In a signed statement from the two leaders, Kim reaffirmed his country's commitment to ceasing its nuclear development program, but no specific steps or benchmarks for the denuclearization process were listed in the signed statement from the two leaders. 

(Markets Edition) Despite a headline-heavy week, with President Trump meeting North Korean leader Kim Jong-un, the markets haven't been moving all that much. We'll discuss why the historic summit hasn't really affected them, and then we'll chat with Leon Sigal, director of the Northeast Asia Cooperative Security Project, about Kim Jong-Un's goals during the talks. It turns out that North Korea's relationship with the U.S. may not be about aid or investment.

Philadelphia City Council is expected to vote this week on what some members see as a potential solution to the city’s affordable housing problem — a 1 percent tax that could fund rental construction and help qualifying home buyers make down payments on houses. But the proposal is controversial.

Click the audio player above to hear the full story. 

The Federal Open Market Committee begins its two-day meeting today to talk interest rates. The Fed is expected to raise its target rate by a quarter of a point for the second time this year. And with unemployment reaching a new low last month and inflation creeping up, analysts expect officials to keep raising rates throughout the year. If short-term yields keep rising, that could lead to what’s called an inverted yield curve, when short-term term rates are higher than long-term borrowing costs.

Click the audio player above to hear the full story. 

North Korea: The Movie

Jun 12, 2018

(U.S. Edition) President Trump and North Korean leader Kim Jong-un met at a historic summit this Tuesday, signing a statement calling for the denuclearization of the Korean peninsula. One tactic Trump used in his talks: a fake movie trailer presenting two different paths for North Korea. We'll look at the purpose of the video, and what Trump had to say about economic sanctions on the country.

(Global Edition) This morning: A commitment to denuclearization on the Korean peninsula. We’ll bring you the very latest from the historic summit between President Trump and North Korea’s Kim Jong-un, and explain the long-term political and economic implications. Afterward, President Trump said the issue of human rights in North Korea was discussed “relatively briefly”  at today’s summit.” But it’s a major issue for those who still live under the Kim regime.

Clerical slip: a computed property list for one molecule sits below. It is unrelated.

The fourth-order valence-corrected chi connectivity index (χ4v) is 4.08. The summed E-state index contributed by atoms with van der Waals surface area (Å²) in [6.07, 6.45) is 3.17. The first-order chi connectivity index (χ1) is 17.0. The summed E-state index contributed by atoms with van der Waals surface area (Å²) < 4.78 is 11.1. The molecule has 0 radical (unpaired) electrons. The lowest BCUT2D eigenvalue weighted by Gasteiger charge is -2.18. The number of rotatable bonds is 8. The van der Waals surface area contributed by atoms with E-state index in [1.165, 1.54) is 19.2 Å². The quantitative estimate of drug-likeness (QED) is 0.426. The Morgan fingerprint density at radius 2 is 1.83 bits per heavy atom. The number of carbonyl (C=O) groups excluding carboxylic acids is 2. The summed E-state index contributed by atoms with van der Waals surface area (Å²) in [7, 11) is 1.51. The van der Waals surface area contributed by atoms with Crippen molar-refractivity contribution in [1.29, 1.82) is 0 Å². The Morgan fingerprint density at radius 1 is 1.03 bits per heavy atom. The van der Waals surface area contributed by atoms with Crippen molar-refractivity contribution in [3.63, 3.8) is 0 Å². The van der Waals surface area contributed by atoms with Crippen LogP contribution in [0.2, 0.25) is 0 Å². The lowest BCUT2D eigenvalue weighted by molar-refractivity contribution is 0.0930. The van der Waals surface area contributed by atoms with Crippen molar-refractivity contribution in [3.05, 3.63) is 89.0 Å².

It takes "thousands of hours" to comply with GDPR, says one tech CEO

Jun 12, 2018

The European Union's new privacy rule, called the General Data Protection Regulation, is officially in effect. To comply with it, some small businesses and startups have had to put other work on hold. The GDPR requires companies that have European customers to get clear consent to gather their information, make data available to correct and even delete data if the customer asks. And the fines for not complying are huge. Lawrence Coburn is CEO of a company called DoubleDutch that makes mobile apps for conferences.

Europe's new privacy rules, called the General Data Protection Regulation (GDPR) are officially in effect. To comply with them, some small businesses and startups have had to put other work on hold while they make sure they’re not in violation. The GDPR requires companies that have European customers to get clear consent to gather their information and make data available to correct and even delete it, if the customer asks. And the fines for not complying are huge. Lawrence Coburn is CEO of a company called DoubleDutch that makes mobile apps for conferences.

You can't help but be a little underwhelmed.

The International House of Pancakes tweeted last week that it would be rebranding from IHOP to IHOb, with a promise to announce what it stood for a few days later.

It's been a year since Amazon acquired Whole Foods, and the company announced today Prime members in 10 more states are eligible for special deals at the store. With Amazon getting deeper into the grocery business, competitors have had to up their digital game ... and also improve delivery services. So what are they doing to compete?

Click the audio player above to hear the full story. 

President Donald Trump backed out of a joint statement with the other six countries of the G-7 and lashed out at Canadian Prime Minister Justin Trudeau on Twitter after Trudeau said Canada would push forward with retaliatory tariffs. A photo from the weekend kind of sums it all up: Trump's seated, arms crossed, eyebrows raised, while everyone else in the frame stands over him, including Japanese Prime Minister Shinzo Abe and German Chancellor Angela Merkel. It has a Trump-against-the-world feel to it, which is increasingly how Trump’s trade policies are shaping up.